View more on these topics

Aviva enhances critical illness product

Aviva has added three new critical illness conditions and two new partial payments to its plan, as well as improving its heart attack and children’s cover definitions.

The new full payment conditions are Devic’s disease, which is similar to Multiple Sclerosis, spinal stroke and cardiac arrest, which is payable on suffering a cardiac arrest and undergoing insertion of a defibrillator.

The new partial payment conditions, paying the lower of £20,000 or 20 per cent of the sum assured, include bladder removal and non-malignant Pituitary Adenoma.

The plan now covers 53 conditions, 17 of which are Association of British Insurers plus, which means the definition goes beyond the trade body’s minimum definition requirements.

Aviva has improved its condition for heart attack by lowering the level at which a customer qualifies for payment. It has reduced the qualifying Troponin measurement, the universal method of confirming someone has had a heart attack, from 1 ng/ml to 0.2 ng/ml.

The provider will now pay a children’s death benefit of £5,000, which is payable from when the child hits 30 days old to the age of 18, or 21 if the child is in full-time education.

Aviva claims philosophy manager Andy Doran says: “It is always been our ethos to only add conditions which make a genuine difference to the customer, so we have worked very closely with our claims experts and used our claims experience to enhance our cover.

For example, no provider or adviser wants to be in the position of saying: ‘I know you have had a heart attack, but it is not bad enough’, so we have really concentrated on where we can add most value.”

Recommended

4

Labour: Govt has ‘failed savers’ on Nest restrictions

Labour says the Government has “failed savers and pandered to special interests” in deciding not to remove Nest’s restrictions until 2017. Pensions minister Steve Webb has today published a written ministerial statement confirming the Government’s intention to remove Nest’s £4,500 annual contribution cap and ban on transfers in and out in four years time. The […]

Providers turn away auto-enrolment business as ‘capacity crunch’ bites

Providers are warning of auto enrolment capacity issues with Scottish Life refusing business from firms less than six months from their staging date. Experts have previously warned insurers will struggle to meet the auto-enrolment demands of employers as the staging dates for small and medium-sized businesses approaches. A Scottish Life spokesman says the provider usually […]

Aviva warns charging ban fails to tackle ‘back-door’ payments

The Government’s draft rules to ban consultancy charging for automatic enrolment do not go far enough to tackle “back door” payments between providers and advisers, according to Aviva. Pensions minister Steve Webb laid out draft regulations before Parliament this week to implement the ban on consultancy charges for auto-enrolment, first announced in May. The draft […]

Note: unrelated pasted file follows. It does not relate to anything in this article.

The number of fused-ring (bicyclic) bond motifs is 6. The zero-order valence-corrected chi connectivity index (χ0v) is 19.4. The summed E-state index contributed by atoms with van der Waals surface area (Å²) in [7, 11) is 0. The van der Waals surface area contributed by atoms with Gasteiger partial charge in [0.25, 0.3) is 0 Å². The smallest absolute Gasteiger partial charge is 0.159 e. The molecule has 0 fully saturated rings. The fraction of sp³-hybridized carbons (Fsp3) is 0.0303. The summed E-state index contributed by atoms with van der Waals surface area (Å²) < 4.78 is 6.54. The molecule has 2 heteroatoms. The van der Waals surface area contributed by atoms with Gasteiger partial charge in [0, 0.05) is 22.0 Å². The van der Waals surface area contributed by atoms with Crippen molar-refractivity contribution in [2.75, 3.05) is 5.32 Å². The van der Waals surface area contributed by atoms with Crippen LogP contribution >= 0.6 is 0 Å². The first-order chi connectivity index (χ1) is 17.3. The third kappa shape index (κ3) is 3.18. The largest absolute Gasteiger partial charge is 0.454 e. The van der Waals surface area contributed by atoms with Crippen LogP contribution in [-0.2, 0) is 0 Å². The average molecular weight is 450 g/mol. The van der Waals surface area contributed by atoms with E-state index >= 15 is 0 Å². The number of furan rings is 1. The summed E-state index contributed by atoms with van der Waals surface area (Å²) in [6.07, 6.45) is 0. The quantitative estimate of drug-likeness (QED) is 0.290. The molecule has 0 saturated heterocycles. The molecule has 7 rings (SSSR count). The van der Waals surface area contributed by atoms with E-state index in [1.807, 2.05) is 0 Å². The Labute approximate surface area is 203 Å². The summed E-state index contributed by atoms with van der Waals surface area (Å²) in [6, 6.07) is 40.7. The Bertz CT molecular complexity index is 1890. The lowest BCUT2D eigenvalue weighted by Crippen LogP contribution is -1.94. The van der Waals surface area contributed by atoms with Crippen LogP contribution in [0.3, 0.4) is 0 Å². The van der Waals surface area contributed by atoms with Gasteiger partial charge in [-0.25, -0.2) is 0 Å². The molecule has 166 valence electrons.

Castle Trust launches 2.99% three-year fix with Kent Reliance

Castle Trust is launching a product for first-time buyers which mirrors the Government’s Help to Buy equity loan and directly links its 20 per cent partnership mortgage with a three-year 70 per cent LTV fixed rate deal from Kent Reliance. Both Castle Trust and Kent Reliance have been funded by US private equity firm J.C […]

Help, I’ve been appointed as a trustee. What are my responsibilities?

Graeme Robb, Technical Manager at Prudential looks at the key duties and responsibilities of a trustee.  This article will consider the following: Duties to be performed on appointment Investment duties Protecting the interests of beneficiaries Keeping accounts and records Distributing property to beneficiaries Duties to be performed on appointment Obtain a copy of the trust […]

Newsletter

News and expert analysis straight to your inbox

Sign up

Comments

There are 3 comments at the moment, we would love to hear your opinion too.

  1. Surely if Aviva really wanted to help the customer you would remove the Troponin measurement requirement entirely so that if the Dr has said you have had a heart attack, you get the pay out. This is a step in the right direction, but build some credibility for the insurance industry for once, these weasily things to get us out of paying claims are the reason customers do not trust insurers.

    Also does the inclusion of more and more CI defnitions such as Devic’s disease that the customer has never heard of nor will likely ever get really add value? Surely you are just creating an arms race within the CI world when if we just looked at what the customer really needs and looked at things like better rehabilitation after a CI claim things would get better.

  2. Devic’s disease? Feels more like devil’s disease. When are these providers gonna realise that customers don’t what 1001 different illnesses that they have never heard of. At least PruProtect are honest and have always advocated partial payments and a long list of illnesses.

    The FCA are now asking providers why they have included extra illnesses that are hardly ever going to pay out.

    On the troponine point, absolutely agree. Aviva clearly do not have the courage of their convictions. If they really believed in focusing on the customer they would remove the measure totally not just lower it.

  3. Here we go again with another insurer trying to complicate the CI definitions even further. Why are these insurer’s trying to play the game of “I have more illnesses than you”. The FCA needs to ask these insurer’s for their evidence that the coverage of these illnesses is truly in the customer’s best interests.
    As a claims professional I have seen one case of Devic’s disease in 20+ years.

Leave a comment